13. Controlling the Agendain Politics • In politics today there is a titanic struggle going on over what is known as agenda setting. • On one side are POLITICIANS, who believe that THEY should decide what their campaigns will be based on, and if the voters don’t like the issues they’ve chosen to run on, they won’t win.

  14. Controlling the Agendain Politics • On the other side is the media. A new and interesting school of journalism called civic journalism, asserts that too many difficult issues are ignored during campaigns.

  15. Controlling the Agendain Politics • Why is this important? Because the issues that dominate an election become the issues that office holders are obliged to deal with. • How do you set the agenda? • Message and focus!

  16. Sample Campaign Radio Spot • I’m Dan Holliman, candidate for governor. If I’m elected, I will do everything in my power to attack the number one issue facing our state: • too much sugar in our breakfast cereals. As a father, I have seen my own children so hopped up on Sugar Pops, they were bouncing off the walls. Then they get to school and they’re too wired to work. They wind up disrupting the class, making smart-aleck comments to the teacher and getting into fights during recess. Then, when the sugar rush wears off, they’re lazy and lethargic. Sugar-filled cereals are screwing up our test scores, contributing to the dropout rate and leading our children on a frenzied rush to a life of crime. Make me your governor and Cap’n Chrunch will go down with his ship.

  17. Likely Opinion Page Response • “Without so much as a word about security, abortion, environment, taxes, crime or welfare, Mr. Holliman seeks our state’s highest office. A jeremiad against processed sugar is ludicrous. The food manufacturers and the FDA assure us the cereals are perfectly healthy. Mr. Holliman would do well to broaden his horizons, abandon his Don Quixote quest against Count Chocula and address the real issue facing this state”

  18. Staying on Message!!! • “You want to fight crime? Stop sending kids into the world wired on Cocoa Puffs. You want security. Keep the snipers away from the cold cereal. You want to reduce welfare dependency? Help low-income families afford brain food like wheat germ. Abortion? There’d be a lot fewer unwanted pregnancies if teenagers’ brains weren't scrambled by all that sugar. And the environment? The crap we pour into our unsuspecting kid’s cereal bowls each morning contains as many toxins as a Superfund site.” The reasons the newspaper is attacking my candidacy is because it’s in the pocket of the grocery stores.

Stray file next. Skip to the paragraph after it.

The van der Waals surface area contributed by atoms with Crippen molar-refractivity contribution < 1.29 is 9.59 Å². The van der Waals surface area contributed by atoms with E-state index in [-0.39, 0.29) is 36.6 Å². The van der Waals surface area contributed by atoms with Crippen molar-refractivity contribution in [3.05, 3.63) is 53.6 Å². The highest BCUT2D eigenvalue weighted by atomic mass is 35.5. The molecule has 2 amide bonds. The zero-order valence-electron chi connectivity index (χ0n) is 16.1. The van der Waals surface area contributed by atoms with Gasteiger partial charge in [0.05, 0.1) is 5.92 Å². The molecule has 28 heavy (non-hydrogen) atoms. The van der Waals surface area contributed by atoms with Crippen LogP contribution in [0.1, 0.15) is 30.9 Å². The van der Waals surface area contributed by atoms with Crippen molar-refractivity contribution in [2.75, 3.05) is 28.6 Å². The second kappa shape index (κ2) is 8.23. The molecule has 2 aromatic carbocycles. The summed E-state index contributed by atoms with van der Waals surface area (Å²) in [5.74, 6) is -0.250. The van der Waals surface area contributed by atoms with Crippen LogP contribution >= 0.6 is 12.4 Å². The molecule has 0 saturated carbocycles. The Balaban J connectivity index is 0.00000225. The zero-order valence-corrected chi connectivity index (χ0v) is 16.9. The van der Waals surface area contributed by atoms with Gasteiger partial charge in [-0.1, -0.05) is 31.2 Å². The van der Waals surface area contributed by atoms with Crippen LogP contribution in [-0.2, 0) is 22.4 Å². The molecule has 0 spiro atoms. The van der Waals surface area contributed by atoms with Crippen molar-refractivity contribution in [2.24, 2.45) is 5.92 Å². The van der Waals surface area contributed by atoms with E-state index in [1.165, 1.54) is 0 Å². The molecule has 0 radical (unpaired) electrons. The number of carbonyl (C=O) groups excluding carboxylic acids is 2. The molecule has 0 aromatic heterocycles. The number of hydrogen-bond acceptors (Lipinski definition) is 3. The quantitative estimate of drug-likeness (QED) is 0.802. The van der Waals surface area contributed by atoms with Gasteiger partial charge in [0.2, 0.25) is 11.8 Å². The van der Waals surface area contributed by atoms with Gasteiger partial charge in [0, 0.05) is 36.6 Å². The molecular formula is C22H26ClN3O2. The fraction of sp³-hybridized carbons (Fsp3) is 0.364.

19. How not to win an election… • I’m Dirk Dolittle. I’m running for governor because I truly love this state. I was born here. My lovely wife, Louise, and I have raised three wonderful children here. If you love our state as much as we do, if you want us to have a future as bright as the best days of our proud past, I’d appreciate your support.

  20. Major Kinds of Campaign Strategies that Candidates Use • Positive • War of Attrition-- “Take what you can get” • Issue Dominated • Winning your Base • Coalition Politics • Change the nature of the electorate • Draw the Difference • Diversion • Hard Negative • Attach yourself to larger Issues

  21. Wedge Issues In American Politics • Gay Rights • Guns • Abortion • Development vs. Environment • Labor vs.. Business • Sex (harassment and education) • Race • Haves vs. Have nots • Religion in Schools

  22. Public Opinion • Defined as... • Those opinions held by private persons that governments find it prudent to heed. • (V.O. Key) • “prudent” because of their concern about their electoral fates • need not be actively expressed--even if public opinion is latent, public officials may act or fail to act because they fear arousing it.